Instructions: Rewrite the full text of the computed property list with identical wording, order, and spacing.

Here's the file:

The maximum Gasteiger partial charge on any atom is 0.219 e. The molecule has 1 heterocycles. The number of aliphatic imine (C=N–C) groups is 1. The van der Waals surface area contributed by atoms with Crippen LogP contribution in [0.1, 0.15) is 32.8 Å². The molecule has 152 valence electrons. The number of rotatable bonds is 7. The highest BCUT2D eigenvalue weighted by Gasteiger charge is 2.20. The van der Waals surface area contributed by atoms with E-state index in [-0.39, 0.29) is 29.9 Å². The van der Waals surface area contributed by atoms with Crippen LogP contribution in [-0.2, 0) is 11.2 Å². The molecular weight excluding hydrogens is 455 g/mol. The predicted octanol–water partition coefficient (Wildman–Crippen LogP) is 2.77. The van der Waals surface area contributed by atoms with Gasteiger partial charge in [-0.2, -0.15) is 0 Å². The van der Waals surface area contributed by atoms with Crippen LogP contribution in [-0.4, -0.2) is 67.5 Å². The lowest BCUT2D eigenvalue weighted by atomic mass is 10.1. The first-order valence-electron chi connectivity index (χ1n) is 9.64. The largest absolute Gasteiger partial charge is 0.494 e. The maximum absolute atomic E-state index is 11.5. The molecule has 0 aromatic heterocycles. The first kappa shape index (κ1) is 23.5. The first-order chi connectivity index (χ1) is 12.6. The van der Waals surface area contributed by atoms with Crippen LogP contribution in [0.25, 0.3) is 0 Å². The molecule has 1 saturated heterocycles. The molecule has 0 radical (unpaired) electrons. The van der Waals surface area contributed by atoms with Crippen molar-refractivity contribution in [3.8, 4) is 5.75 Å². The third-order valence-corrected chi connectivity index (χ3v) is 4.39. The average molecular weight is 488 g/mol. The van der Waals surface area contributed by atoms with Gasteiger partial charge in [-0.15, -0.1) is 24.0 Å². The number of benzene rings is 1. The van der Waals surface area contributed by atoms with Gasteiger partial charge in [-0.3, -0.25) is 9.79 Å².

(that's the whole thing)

The maximum Gasteiger partial charge on any atom is 0.219 e. The molecule has 1 heterocycles. The number of aliphatic imine (C=N–C) groups is 1. The van der Waals surface area contributed by atoms with Crippen LogP contribution in [0.1, 0.15) is 32.8 Å². The molecule has 152 valence electrons. The number of rotatable bonds is 7. The highest BCUT2D eigenvalue weighted by Gasteiger charge is 2.20. The van der Waals surface area contributed by atoms with E-state index in [-0.39, 0.29) is 29.9 Å². The van der Waals surface area contributed by atoms with Crippen LogP contribution in [-0.2, 0) is 11.2 Å². The molecular weight excluding hydrogens is 455 g/mol. The predicted octanol–water partition coefficient (Wildman–Crippen LogP) is 2.77. The van der Waals surface area contributed by atoms with Gasteiger partial charge in [-0.2, -0.15) is 0 Å². The van der Waals surface area contributed by atoms with Crippen LogP contribution in [-0.4, -0.2) is 67.5 Å². The lowest BCUT2D eigenvalue weighted by atomic mass is 10.1. The first-order valence-electron chi connectivity index (χ1n) is 9.64. The largest absolute Gasteiger partial charge is 0.494 e. The maximum absolute atomic E-state index is 11.5. The molecule has 0 aromatic heterocycles. The first kappa shape index (κ1) is 23.5. The first-order chi connectivity index (χ1) is 12.6. The van der Waals surface area contributed by atoms with Crippen LogP contribution in [0.25, 0.3) is 0 Å². The molecule has 1 saturated heterocycles. The molecule has 0 radical (unpaired) electrons. The van der Waals surface area contributed by atoms with Crippen molar-refractivity contribution in [3.8, 4) is 5.75 Å². The third-order valence-corrected chi connectivity index (χ3v) is 4.39. The average molecular weight is 488 g/mol. The van der Waals surface area contributed by atoms with Gasteiger partial charge in [-0.15, -0.1) is 24.0 Å². The number of benzene rings is 1. The van der Waals surface area contributed by atoms with Gasteiger partial charge in [-0.3, -0.25) is 9.79 Å².